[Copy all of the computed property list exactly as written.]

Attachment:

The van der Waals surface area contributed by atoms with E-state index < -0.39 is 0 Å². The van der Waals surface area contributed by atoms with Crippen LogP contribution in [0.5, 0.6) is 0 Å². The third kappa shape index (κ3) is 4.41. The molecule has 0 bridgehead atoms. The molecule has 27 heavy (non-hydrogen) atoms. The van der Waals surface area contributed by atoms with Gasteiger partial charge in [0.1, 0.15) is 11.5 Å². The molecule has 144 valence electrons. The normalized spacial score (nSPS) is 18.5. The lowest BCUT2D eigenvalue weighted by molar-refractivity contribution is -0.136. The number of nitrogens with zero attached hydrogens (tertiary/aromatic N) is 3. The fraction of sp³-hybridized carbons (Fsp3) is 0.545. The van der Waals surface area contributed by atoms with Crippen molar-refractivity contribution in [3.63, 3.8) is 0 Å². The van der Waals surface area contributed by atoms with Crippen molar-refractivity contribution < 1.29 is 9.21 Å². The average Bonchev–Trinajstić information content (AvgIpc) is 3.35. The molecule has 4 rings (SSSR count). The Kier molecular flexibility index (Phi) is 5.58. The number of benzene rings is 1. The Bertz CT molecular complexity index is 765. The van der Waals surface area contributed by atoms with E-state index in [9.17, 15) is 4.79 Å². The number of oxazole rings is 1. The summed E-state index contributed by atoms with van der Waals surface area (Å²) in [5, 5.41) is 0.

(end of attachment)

The van der Waals surface area contributed by atoms with E-state index < -0.39 is 0 Å². The van der Waals surface area contributed by atoms with Crippen LogP contribution in [0.5, 0.6) is 0 Å². The third kappa shape index (κ3) is 4.41. The molecule has 0 bridgehead atoms. The molecule has 27 heavy (non-hydrogen) atoms. The van der Waals surface area contributed by atoms with Gasteiger partial charge in [0.1, 0.15) is 11.5 Å². The molecule has 144 valence electrons. The normalized spacial score (nSPS) is 18.5. The lowest BCUT2D eigenvalue weighted by molar-refractivity contribution is -0.136. The number of nitrogens with zero attached hydrogens (tertiary/aromatic N) is 3. The fraction of sp³-hybridized carbons (Fsp3) is 0.545. The van der Waals surface area contributed by atoms with Crippen molar-refractivity contribution in [3.63, 3.8) is 0 Å². The van der Waals surface area contributed by atoms with Crippen molar-refractivity contribution < 1.29 is 9.21 Å². The average Bonchev–Trinajstić information content (AvgIpc) is 3.35. The molecule has 4 rings (SSSR count). The Kier molecular flexibility index (Phi) is 5.58. The number of benzene rings is 1. The Bertz CT molecular complexity index is 765. The van der Waals surface area contributed by atoms with E-state index in [9.17, 15) is 4.79 Å². The number of oxazole rings is 1. The summed E-state index contributed by atoms with van der Waals surface area (Å²) in [5, 5.41) is 0.